European football governing body UEFA is reportedly planning on introducing a cap on player transfers and wages.
The Times report outlines that UEFA’s new proposals for wages and transfers are being assessed by a new working party, while the governing body is seeking approval from the European Union – which would likely need to green light the proposals from a competition law perspective.
The wage and transfer cap, if approved, will work alongside UEFA’s new regulations it recently introduced – the Financial Sustainability Regulation (FSR) – as European clubs will now be forced to spend 90% of their revenue in 2023, 80% in 2024, and 70% in 2025.
The new proposals come amid concerns from UEFA that Premier League are becoming increasingly financially dominant over the rest of European clubs – who have routinely been outspent by English sides, particularly since the Covid-19 pandemic.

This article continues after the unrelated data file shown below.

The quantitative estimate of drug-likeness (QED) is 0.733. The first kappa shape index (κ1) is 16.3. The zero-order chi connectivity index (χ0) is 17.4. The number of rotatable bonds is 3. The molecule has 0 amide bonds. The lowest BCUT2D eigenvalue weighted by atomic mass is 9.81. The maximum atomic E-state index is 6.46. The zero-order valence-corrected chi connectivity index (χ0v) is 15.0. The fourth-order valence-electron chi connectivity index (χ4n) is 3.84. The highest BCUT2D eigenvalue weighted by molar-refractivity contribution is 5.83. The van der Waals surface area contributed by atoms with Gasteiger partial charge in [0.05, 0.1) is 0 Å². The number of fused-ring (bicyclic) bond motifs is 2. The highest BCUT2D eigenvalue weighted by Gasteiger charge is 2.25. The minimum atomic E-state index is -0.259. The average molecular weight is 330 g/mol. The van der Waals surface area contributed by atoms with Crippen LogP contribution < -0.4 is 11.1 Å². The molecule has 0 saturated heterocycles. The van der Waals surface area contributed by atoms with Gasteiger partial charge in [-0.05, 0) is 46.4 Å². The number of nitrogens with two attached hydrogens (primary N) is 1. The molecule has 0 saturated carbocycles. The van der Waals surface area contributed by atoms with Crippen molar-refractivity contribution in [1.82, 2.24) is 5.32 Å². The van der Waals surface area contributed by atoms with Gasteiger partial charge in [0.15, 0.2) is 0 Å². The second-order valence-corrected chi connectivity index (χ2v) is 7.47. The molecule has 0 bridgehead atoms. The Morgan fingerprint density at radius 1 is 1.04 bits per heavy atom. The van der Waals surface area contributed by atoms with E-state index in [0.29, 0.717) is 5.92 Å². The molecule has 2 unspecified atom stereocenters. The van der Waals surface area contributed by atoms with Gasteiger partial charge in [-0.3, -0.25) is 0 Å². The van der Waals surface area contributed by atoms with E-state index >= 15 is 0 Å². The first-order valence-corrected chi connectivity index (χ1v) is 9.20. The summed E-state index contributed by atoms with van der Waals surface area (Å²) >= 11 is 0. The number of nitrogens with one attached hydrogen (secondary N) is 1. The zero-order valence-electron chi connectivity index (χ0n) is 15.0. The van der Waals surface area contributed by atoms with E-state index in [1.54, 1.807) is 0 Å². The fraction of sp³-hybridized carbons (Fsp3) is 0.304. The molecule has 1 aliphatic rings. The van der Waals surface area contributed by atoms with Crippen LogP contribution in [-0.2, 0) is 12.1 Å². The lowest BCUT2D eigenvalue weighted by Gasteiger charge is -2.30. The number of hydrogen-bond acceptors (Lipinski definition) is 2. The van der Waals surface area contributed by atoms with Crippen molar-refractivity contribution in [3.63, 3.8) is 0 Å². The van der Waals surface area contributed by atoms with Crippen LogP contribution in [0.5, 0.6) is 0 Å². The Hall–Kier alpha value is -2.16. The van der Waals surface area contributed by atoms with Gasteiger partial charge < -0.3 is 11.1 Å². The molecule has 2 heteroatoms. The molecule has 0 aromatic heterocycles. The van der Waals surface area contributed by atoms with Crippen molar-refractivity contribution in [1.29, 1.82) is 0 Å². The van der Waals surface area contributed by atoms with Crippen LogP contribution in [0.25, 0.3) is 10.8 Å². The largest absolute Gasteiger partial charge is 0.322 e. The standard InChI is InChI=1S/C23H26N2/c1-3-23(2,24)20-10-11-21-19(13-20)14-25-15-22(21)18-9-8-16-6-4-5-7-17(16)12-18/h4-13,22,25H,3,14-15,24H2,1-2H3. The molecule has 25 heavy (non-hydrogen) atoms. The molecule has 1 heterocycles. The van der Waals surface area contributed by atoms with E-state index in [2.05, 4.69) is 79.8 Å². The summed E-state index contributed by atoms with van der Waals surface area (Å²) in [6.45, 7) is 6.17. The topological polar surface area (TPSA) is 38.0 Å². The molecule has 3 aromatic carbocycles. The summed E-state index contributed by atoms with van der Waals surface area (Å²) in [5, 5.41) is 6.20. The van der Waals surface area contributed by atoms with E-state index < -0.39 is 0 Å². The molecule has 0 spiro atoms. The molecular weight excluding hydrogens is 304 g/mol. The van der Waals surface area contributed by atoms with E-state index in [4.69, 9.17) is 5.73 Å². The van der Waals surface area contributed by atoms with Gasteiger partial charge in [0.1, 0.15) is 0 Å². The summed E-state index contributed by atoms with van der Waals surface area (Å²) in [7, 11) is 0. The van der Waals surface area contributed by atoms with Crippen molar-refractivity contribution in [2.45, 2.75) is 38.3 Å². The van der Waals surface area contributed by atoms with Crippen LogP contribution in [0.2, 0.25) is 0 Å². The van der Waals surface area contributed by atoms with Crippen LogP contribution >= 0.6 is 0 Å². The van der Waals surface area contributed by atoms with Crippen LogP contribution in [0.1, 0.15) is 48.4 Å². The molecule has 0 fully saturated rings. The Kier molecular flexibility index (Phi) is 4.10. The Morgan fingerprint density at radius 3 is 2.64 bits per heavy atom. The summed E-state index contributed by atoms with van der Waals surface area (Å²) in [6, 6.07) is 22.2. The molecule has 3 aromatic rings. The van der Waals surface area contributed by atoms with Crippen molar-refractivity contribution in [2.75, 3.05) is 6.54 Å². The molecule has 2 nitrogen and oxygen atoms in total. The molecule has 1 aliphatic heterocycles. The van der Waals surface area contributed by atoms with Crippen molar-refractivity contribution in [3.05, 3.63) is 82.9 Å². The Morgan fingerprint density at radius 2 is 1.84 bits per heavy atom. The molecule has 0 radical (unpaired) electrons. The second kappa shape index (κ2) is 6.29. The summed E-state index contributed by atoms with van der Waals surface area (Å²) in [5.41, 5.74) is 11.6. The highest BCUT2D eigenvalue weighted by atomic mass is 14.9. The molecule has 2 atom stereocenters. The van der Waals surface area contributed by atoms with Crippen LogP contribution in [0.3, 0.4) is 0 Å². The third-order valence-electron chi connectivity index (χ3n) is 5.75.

European clubs have also indicated that the FSR favours Premier League clubs due to the lucrative TV rights deal the league earns – approximately £6.6bn, over £4bn more than the next league’s highest.
Additionally, 16 Premier League clubs make up the top 30 of the continent’s wealthiest clubs, with six English sides also featuring in the top 10.
UEFA’s transfer cap aims to set a limit on transfer budgets to limit the amount spent on player transfers, wages and agent fees, a model similar to most major US sports leagues such as the NBA and NFL.
Despite a cap limit yet to be finalised, the report reveals that the 70% limit in 2025 shall not be breached.